Two University of Hawaiʻi at Mānoa Office of Public Health Studies students have been awarded an American Public Health Association (APHA) scholarship and fellowship, respective, both of which are funded by a grant from the Kaiser Permanente (KP) National Community Benefit Fund at the East Bay Community Foundation.
Samantha Birmingham-Babauta, a PhD candidate in public health (community-based translational research), is one of eight doctoral candidates nationwide awarded the 2022–23 APHA KP Community Health Scholarship. She will receive a $20,000 tuition award for three years to support her research on decolonizing research and designing health services to align with cultural ways of being.
The 2022-23 APHA KP Community Health Scholarship, part of the Community Health Leadership Program, is an initiative to create a group of diverse, underrepresented public health leaders who are committed to improving the health of our most vulnerable communities and supporting achievement of health equity for all in the nation.
“I am both thrilled and humbled to be awarded the APHA KP Community Health Scholarship. Being selected as a scholarship recipient is inspiring because it makes me feel that my community in the Northern Mariana Islands, and others like mine, are heard and supported on this journey to heal from within,” Birmingham-Babauta said. “For a long time, researchers have been trained to be unbiased by removing who they are from the work they are doing—however, for Indigenous researchers, I do not believe we can, nor should we, remove ourselves from our work. To address human issues, which are the core of public health, we must approach our work with emotion and forgo the notion that we can separate these worlds.”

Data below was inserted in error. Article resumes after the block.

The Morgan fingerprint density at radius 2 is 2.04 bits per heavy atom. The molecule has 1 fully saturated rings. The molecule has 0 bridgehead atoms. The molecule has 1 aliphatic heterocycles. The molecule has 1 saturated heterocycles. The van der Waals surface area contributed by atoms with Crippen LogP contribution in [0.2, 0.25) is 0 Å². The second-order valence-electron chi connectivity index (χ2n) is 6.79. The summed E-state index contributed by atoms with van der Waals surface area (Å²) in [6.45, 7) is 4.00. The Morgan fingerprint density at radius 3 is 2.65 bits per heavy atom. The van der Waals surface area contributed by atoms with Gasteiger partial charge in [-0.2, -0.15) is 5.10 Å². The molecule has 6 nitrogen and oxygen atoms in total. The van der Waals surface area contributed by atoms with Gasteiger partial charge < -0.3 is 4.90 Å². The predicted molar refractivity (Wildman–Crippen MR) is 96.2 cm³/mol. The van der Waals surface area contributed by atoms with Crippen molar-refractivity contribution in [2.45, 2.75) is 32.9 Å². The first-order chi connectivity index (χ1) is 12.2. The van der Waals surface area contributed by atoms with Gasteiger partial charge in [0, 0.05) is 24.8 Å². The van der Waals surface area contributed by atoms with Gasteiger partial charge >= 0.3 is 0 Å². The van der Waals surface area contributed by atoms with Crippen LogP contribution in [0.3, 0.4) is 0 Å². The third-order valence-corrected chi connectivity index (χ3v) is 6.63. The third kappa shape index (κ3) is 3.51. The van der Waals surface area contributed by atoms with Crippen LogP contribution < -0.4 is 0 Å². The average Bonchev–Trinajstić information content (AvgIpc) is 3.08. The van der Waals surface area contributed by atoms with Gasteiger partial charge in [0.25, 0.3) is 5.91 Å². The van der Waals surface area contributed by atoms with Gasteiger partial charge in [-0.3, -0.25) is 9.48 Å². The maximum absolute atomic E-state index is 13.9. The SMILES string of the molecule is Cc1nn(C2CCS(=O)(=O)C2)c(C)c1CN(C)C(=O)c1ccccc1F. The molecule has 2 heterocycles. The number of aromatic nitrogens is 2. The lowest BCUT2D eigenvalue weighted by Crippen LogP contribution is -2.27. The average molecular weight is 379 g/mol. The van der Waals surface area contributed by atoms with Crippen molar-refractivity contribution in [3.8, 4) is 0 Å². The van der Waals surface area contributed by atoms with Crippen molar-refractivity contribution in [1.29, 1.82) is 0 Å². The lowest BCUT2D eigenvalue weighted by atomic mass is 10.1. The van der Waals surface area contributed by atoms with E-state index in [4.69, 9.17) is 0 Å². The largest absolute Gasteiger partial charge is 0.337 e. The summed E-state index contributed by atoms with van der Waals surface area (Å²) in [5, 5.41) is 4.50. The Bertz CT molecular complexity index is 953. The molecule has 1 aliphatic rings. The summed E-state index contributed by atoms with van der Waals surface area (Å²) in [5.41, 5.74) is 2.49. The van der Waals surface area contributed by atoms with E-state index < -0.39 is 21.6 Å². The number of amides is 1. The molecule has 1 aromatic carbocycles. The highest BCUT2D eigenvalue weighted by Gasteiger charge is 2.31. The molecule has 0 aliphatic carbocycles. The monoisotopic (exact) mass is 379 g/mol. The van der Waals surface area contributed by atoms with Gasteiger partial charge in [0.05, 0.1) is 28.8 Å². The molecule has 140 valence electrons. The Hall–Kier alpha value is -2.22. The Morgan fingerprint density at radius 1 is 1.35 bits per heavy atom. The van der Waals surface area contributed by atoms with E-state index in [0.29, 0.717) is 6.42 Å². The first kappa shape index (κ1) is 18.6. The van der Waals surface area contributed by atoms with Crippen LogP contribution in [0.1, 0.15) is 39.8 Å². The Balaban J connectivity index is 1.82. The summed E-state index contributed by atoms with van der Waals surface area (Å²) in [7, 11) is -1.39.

Dejah Faʻasoa, a recent master of public health (social and behavioral health sciences) graduate, was awarded the 2022–2023 APHA Kaiser Permanente Community Health Fellowship. She will receive a $120,000 stipend and will join Kaiser Permanente Hawaiʻi as an APHA KP fellow to support and lead projects, programs and partnerships to address upstream determinants of health/social health across Kaiser Permanente-served communities.
The APHA KP Community Health Fellowship aims to build a group of diverse, underrepresented public health leaders committed to improving the health of our most vulnerable communities and supporting achieving health equity for all.
“I feel honored and blessed to be awarded the APHA KP fellowship and it would not have been possible without the guidance and support of the Office of Public Health Studies, the Thompson School of Social Work & Public Health, and the Pacific Islands Primary Care Association,” said Faʻasoa. “The skills that I will gain through this opportunity will allow me to become a competent public health professional to better serve the communities that I identify with as a first-generation Samoan woman and the Hawaiian islands I call home.”